Because it is known for its beautiful buildings and urban environment, the Old City was declared a UNESCO World Heritage Site in 1988.


        Tourists also came for the spectacle of the Holy Week                    Local student tourists also come and visit the university



                        It is safe to walk at late night                                                        Salamanca attracts many tourists

Just like many parts of Spain, Salamanca’s history began before the conquests by the Roman Empire. Rome took the city from the Carthaginians in the 3rd century BC and used it as a commercial hub, and later was overrun by the Visigoths with the fall of the Romans.

The Puente Romano

The Puente Romano, the city’s largest Roman artifact, spans the river Tormes and is closed to traffic. It is located at the south of the city. The Bull on the pedestal used to be on the bridge itself at one of its bays. The statue gained fame in the 16th century in the novel Lazarillo de Tormes --- on which the hunger-stricken young guide gets his head bashed by his miserly blind master. The bridge is 2000 years old, testimony to the durability of Roman construction.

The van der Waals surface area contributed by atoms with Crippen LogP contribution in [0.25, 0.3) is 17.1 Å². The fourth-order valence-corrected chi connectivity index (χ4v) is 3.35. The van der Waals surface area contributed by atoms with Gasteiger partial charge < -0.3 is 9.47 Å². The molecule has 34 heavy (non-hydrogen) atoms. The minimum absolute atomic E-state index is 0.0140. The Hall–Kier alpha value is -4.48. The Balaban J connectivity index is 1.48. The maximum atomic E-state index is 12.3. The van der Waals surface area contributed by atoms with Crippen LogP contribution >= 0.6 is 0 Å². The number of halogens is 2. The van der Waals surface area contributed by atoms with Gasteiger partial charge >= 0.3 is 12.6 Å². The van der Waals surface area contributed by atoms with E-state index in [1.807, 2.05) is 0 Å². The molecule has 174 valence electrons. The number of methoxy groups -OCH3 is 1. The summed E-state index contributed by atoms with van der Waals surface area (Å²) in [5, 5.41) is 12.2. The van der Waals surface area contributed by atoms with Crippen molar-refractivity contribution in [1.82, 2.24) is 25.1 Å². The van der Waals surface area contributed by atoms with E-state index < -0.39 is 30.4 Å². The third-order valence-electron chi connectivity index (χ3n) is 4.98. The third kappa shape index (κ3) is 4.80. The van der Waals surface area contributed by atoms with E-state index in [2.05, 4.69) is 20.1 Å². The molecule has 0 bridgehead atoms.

In the 7th century AD, the Moors took over the city that resulted in constant fighting in the vicinity for almost 300 years, thus depopulating the area and vicinity settlements.

The bridge and the bull

Catedral de Salamanca

The Cathedral seen from the edge of the city close to Puente Romano (Roman bridge).


 New and old towers of the Cathedral

Actually there are two cathedrals connected to each other. The old structure (Romanesque) is 12th century, and the new structure (Gothic and Baroque) is 16th-18th century. It was declared a national monument by royal decree in 1887. It is one of the ultimate manifestations of Gothic architecture in Spain. Above show the two towers with different architectural styles.



The new Cathedral


At the medieval facade of the Cathedral, the masons sculpted an astronaut during a recent renovation.



Detail at the Old Cathedral facade



                                     The Old Tower                                                  Altar being prepared for the Holy Week procession


Casa de las Conchas

Translated, this 15th century structure means House of Shells. The shells are said to be a symbol of love or just a decorative addition. Others say these 400 shells are in honor of pilgrims who wore scallop shells, and still others say this is the symbol of the Order of Saint James.

Convento de las Duenas

Convento de las Duenas means monastery of the Mistresses, and is a nickname intended as a religious retreat house for aristocrats. It now belongs to the Dominican nuns. The cloister in one of the most charming seen in Spanish cities. Inside is a very attractive courtyard with a pentagonal shape. In the Renaissance cloister there are some very beautiful Moorish doors.